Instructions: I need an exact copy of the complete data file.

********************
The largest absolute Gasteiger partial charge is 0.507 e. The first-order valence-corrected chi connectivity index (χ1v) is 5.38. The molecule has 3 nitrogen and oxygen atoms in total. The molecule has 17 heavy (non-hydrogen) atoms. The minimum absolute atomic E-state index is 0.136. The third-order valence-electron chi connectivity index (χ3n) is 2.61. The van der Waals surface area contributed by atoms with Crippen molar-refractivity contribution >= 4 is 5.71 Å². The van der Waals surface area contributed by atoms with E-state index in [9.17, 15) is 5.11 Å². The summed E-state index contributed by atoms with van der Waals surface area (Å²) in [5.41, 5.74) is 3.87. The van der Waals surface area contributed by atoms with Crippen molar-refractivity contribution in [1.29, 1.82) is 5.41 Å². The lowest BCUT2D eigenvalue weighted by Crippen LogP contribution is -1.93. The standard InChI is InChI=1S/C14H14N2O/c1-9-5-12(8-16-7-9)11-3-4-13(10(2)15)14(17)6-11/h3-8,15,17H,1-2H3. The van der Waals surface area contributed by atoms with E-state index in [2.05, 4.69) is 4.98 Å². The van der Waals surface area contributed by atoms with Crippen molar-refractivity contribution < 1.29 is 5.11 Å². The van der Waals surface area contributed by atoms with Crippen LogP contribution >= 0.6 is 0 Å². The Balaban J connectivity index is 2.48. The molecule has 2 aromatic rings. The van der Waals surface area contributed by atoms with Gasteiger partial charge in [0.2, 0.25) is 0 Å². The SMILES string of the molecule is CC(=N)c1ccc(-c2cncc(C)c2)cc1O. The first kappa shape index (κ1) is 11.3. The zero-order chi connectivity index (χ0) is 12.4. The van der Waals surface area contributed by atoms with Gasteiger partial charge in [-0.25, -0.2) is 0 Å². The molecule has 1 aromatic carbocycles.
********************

The largest absolute Gasteiger partial charge is 0.507 e. The first-order valence-corrected chi connectivity index (χ1v) is 5.38. The molecule has 3 nitrogen and oxygen atoms in total. The molecule has 17 heavy (non-hydrogen) atoms. The minimum absolute atomic E-state index is 0.136. The third-order valence-electron chi connectivity index (χ3n) is 2.61. The van der Waals surface area contributed by atoms with Crippen molar-refractivity contribution >= 4 is 5.71 Å². The van der Waals surface area contributed by atoms with E-state index in [9.17, 15) is 5.11 Å². The summed E-state index contributed by atoms with van der Waals surface area (Å²) in [5.41, 5.74) is 3.87. The van der Waals surface area contributed by atoms with Crippen molar-refractivity contribution in [1.29, 1.82) is 5.41 Å². The lowest BCUT2D eigenvalue weighted by Crippen LogP contribution is -1.93. The standard InChI is InChI=1S/C14H14N2O/c1-9-5-12(8-16-7-9)11-3-4-13(10(2)15)14(17)6-11/h3-8,15,17H,1-2H3. The van der Waals surface area contributed by atoms with E-state index in [2.05, 4.69) is 4.98 Å². The van der Waals surface area contributed by atoms with Crippen molar-refractivity contribution < 1.29 is 5.11 Å². The van der Waals surface area contributed by atoms with Crippen LogP contribution >= 0.6 is 0 Å². The Balaban J connectivity index is 2.48. The molecule has 2 aromatic rings. The van der Waals surface area contributed by atoms with Gasteiger partial charge in [0.2, 0.25) is 0 Å². The SMILES string of the molecule is CC(=N)c1ccc(-c2cncc(C)c2)cc1O. The first kappa shape index (κ1) is 11.3. The zero-order chi connectivity index (χ0) is 12.4. The van der Waals surface area contributed by atoms with Gasteiger partial charge in [-0.25, -0.2) is 0 Å². The molecule has 1 aromatic carbocycles.